Stoughton is fully believable at every point in Billie’s journey. From the street-smart, but unmotivated woman we see at the beginning of the play to the burgeoning liberal reformer we see at the end, Stoughton’s Billie is always amusing and sympathetic, but a little exasperating and with more than a bit of a bite. Verrall perceives that Billie was unjustly denied an intellectual adolescence and he guides her to, but not through, one. Anderson’s Verrall is a solid mentor for her, more than a little arrogant, but sincere in his belief that anyone can and should be educated and possessing the courage of his convictions. No less crucial is Sullivan’s performance, which demonstrates Brock to be brutal and selfish, but not heartless or with evil intent. That’s a good thing, too; the play’s optimism hinges on us believing that he doesn’t have Billie and Verrall murdered minutes after the lights go down.
Context is Key
As a statement of a political position, the play works quite well. The audience will enjoy Darlow’s ensemble, as well as Grant Sabin’s scenic design (with set dressing by Jamie Karas), Kanin’s ability to write the ebb and flow of a scene’s energy, and a straightforward defense of Age of Enlightenment principles. Remy Bumppo’s producers heavily contextualized Born Yesterday within their other recent productions, specifically Both Your Houses and Pygmalion, but having seen those is hardly necessary.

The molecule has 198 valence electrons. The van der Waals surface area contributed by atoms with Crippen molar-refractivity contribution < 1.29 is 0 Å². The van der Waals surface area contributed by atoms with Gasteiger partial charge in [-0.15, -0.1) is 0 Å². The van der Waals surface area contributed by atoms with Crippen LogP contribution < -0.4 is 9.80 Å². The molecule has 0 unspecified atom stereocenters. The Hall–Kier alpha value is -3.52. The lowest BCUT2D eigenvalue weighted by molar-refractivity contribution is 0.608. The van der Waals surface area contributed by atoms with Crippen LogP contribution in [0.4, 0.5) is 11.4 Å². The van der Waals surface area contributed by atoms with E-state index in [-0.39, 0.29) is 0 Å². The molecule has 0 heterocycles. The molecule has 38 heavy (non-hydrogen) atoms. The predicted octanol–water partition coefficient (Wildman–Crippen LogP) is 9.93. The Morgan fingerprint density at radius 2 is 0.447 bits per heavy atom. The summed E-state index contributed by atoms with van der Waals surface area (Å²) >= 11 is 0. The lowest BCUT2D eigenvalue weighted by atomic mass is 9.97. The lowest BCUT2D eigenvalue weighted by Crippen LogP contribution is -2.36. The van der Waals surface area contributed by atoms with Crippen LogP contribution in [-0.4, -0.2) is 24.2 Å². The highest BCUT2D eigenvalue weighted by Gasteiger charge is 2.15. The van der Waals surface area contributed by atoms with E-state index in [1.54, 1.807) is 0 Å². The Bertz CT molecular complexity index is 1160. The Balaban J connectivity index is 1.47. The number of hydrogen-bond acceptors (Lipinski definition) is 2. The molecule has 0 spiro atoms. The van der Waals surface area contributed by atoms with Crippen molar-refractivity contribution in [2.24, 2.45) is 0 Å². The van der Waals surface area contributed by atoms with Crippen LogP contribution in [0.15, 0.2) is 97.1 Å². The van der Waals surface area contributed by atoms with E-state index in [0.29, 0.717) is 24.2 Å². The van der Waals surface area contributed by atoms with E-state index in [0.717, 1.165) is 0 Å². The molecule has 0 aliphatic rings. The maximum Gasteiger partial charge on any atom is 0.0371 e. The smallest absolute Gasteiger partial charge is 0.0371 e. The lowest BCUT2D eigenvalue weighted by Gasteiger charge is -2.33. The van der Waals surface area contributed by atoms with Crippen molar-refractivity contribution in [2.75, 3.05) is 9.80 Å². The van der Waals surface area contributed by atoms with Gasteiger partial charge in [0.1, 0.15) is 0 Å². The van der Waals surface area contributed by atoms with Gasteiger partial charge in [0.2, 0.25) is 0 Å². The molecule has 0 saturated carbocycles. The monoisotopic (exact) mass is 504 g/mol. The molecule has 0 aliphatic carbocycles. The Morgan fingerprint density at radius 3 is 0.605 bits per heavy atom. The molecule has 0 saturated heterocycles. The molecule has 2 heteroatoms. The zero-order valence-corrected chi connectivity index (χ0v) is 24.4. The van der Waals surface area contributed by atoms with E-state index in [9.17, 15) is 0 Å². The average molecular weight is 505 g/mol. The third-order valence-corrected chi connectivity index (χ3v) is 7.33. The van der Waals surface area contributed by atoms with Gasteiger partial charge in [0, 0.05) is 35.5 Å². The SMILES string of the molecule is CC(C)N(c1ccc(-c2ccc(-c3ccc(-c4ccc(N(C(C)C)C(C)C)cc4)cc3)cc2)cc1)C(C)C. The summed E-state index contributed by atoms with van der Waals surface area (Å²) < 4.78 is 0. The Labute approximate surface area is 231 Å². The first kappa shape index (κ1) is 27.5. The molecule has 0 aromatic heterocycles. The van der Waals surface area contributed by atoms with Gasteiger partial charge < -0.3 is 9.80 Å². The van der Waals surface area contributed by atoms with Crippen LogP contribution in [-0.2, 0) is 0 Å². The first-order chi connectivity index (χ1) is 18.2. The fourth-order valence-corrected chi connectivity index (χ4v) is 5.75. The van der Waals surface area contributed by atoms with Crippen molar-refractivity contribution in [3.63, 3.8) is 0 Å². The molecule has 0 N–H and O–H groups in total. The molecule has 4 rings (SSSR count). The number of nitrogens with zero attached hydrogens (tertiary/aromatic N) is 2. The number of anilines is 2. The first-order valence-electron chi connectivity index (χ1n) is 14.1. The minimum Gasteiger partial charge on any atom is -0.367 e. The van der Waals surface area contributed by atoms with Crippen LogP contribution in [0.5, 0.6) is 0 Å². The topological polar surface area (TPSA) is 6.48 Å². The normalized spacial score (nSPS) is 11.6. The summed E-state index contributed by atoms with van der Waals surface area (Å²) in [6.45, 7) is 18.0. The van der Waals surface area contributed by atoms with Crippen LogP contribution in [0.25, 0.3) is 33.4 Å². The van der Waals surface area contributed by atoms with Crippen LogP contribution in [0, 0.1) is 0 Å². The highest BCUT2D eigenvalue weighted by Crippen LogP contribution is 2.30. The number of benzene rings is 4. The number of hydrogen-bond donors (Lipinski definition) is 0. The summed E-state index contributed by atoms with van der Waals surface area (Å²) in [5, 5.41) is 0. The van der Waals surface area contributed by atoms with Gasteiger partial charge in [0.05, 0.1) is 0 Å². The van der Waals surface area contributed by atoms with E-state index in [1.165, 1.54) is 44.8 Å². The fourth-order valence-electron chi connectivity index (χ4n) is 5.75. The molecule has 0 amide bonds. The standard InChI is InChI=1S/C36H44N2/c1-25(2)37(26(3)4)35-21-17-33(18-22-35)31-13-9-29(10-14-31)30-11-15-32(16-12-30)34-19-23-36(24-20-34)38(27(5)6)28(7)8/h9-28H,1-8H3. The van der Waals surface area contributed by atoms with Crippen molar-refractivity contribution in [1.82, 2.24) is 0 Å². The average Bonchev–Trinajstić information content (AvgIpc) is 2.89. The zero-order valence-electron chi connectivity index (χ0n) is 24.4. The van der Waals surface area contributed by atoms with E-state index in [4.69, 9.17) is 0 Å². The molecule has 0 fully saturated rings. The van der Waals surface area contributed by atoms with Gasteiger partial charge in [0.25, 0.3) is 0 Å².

The inescapable feeling that Harry Brock is like a Trump without a Bannon is sufficient context to make the play timely. However, Born Yesterday certainly works better when considered as being in conversation with other recent Chicago productions exploring, for example, an overly powerful editorialist or a gangster with political ambitions. Our city’s theatre community is certainly doing their part to contribute to our political conversation, and Remy Bumppo’s reminder of the impact an education can have on someone is an important part of that.
Note: This is now added to the Picture this Post round up of BEST PLAYS IN CHICAGO. Click here to read — Top Picks for Theater in Chicago NOW – Chicago Plays PICTURE THIS POST Loves.
Note: An excerpt of this review appears in Theatre in Chicago.
March 22-April 30
Thursdays 7:30 pm
Fridays 7:30 pm
Saturdays 7:30 pm
Sundays 2:30 pm
Wednesdays, April 12 and 26 7:30 pm
Thursdays, April 20 2:30 pm
Greenhouse Theater Center
2257 N Lincoln Ave, Chicago
About the Author: Jacob Davis
Jacob Davis is a freelance writer and dramaturge. He is a graduate of the University of Illinois at Urbana-Champaign’s Department of Theatre, where he specialized in the history of dramatic literature and interned as a dramaturge for Dance Heginbotham. His professional work includes developing new performance pieces such as The Blues Ain’t a Color. Since moving to Chicago in 2014 he has reviewed theatre, written articles, and conducted interviews for a number of websites.